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All Departments set a target for answering correspondence. The most recently published figures show that during 2000 around 8,000 more letters were replied to within the target times set by Departments than in 1999, an improvement in overall performance of 4 per cent.

Mr. Andrew Turner (Isle of Wight): Will my long-standing acquaintance and friend give way?

Mrs. Roche: As one can take knowing someone for a long time only so far, the answer is no.

At the beginning of his speech, the hon. Member for Westmorland and Lonsdale rightly raised the issue of his past form. As he said, he was the Conservatives' director of communications from 1992 to 1995, after which he became a special adviser. Very fortunately for Labour Members, he is also no stranger to spin. Although he has just quoted The Guardian, he has been described by The Observer as the

and by The Independent as the

For those who do not recall it, back to basics was the rather ill-fated attempt of the previous Tory Government to persuade the British people to vote for them. I should like to place on record my gratitude, and that of my right hon. and hon. Friends, for that fine service to our country, if not to the Conservative party.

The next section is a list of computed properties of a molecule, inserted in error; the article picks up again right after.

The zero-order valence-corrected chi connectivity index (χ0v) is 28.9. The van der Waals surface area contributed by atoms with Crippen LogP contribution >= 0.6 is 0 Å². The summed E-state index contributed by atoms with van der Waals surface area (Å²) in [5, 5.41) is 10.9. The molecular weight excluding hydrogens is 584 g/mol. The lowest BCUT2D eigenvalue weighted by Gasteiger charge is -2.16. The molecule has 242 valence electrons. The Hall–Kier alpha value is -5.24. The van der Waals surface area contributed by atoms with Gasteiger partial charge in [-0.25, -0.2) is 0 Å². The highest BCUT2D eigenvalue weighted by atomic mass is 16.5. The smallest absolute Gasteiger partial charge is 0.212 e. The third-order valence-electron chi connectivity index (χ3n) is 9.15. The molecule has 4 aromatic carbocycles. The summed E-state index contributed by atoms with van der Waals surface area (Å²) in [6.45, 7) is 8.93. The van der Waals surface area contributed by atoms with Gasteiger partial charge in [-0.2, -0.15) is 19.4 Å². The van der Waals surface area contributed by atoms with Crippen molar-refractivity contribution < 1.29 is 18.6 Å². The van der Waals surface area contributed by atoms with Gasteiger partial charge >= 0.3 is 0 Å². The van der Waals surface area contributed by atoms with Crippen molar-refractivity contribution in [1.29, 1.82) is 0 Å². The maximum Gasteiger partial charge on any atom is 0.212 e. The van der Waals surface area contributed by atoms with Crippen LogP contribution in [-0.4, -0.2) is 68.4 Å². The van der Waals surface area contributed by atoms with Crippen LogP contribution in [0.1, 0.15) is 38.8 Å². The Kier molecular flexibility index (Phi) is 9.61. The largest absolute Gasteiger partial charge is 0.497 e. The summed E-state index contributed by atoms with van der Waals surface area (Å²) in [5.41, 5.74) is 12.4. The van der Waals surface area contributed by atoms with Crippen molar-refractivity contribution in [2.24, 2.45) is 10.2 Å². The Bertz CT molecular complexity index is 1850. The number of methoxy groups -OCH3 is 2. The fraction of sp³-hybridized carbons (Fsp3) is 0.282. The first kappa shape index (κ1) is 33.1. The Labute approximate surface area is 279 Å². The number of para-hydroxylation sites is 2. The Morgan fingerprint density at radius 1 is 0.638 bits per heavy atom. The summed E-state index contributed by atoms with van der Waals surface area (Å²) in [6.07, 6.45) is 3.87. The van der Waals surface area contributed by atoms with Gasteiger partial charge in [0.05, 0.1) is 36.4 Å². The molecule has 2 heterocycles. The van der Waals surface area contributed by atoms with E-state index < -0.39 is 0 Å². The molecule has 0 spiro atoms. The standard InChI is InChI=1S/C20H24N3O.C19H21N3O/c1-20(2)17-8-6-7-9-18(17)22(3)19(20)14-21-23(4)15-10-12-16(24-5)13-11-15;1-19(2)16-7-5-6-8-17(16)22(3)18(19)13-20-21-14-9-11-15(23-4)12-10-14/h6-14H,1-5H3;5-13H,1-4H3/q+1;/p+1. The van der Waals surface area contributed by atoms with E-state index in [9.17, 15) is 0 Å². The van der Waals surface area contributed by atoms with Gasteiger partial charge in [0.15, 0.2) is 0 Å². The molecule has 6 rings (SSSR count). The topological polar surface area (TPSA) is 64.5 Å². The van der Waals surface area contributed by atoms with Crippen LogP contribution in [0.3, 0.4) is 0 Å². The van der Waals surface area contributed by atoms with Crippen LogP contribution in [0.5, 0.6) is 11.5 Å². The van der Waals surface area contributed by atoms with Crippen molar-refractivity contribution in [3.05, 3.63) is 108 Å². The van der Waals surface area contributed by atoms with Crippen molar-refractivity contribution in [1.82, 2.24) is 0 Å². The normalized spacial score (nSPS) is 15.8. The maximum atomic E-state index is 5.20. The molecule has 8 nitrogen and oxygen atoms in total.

The hon. Member for Westmorland and Lonsdale will also recall that, in 1993, before he became a Member of Parliament, the Home Affairs Committee decided to hold an inquiry—which hon. Members will recall—into the very important subject of party political funding. He described the decision to look into that matter as "an impertinence". I think that, at that stage, he was at Conservative central office. The point is that someone who now poses as the shadow Minister responsible for the Cabinet Office believes that it is impertinent for a Select Committee to examine an issue of such great importance for parliamentary democracy and accountability. It is amazing that he has had the gall to come here today.

Mr. Turner: Will the hon. Lady give way?

Mrs. Roche: No, I shall not.

In all fairness to the hon. Member for Westmorland and Lonsdale, I should say that we do not disagree on everything. During the 1995 Conservative leadership campaign, he briefed that the leadership campaign team of the right hon. Member for Wokingham (Mr. Redwood) looked like escapees from "Ward 9 at Broadmoor".

Mr. Turner: Will the hon. Lady give way?

Mrs. Roche: No, I cannot.

Mr. Turner: On a point of order, Mr. Deputy Speaker. I believe that the motion and the Government amendment to it are on public information—[Interruption.] The speech that my hon. Friend the Member for Westmorland

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and Lonsdale (Mr. Collins) made was interrupted no fewer than three times on points of order. The Minister is referring to matters that were funded privately and had nothing, so far as I know, to do with public information. Is she in order?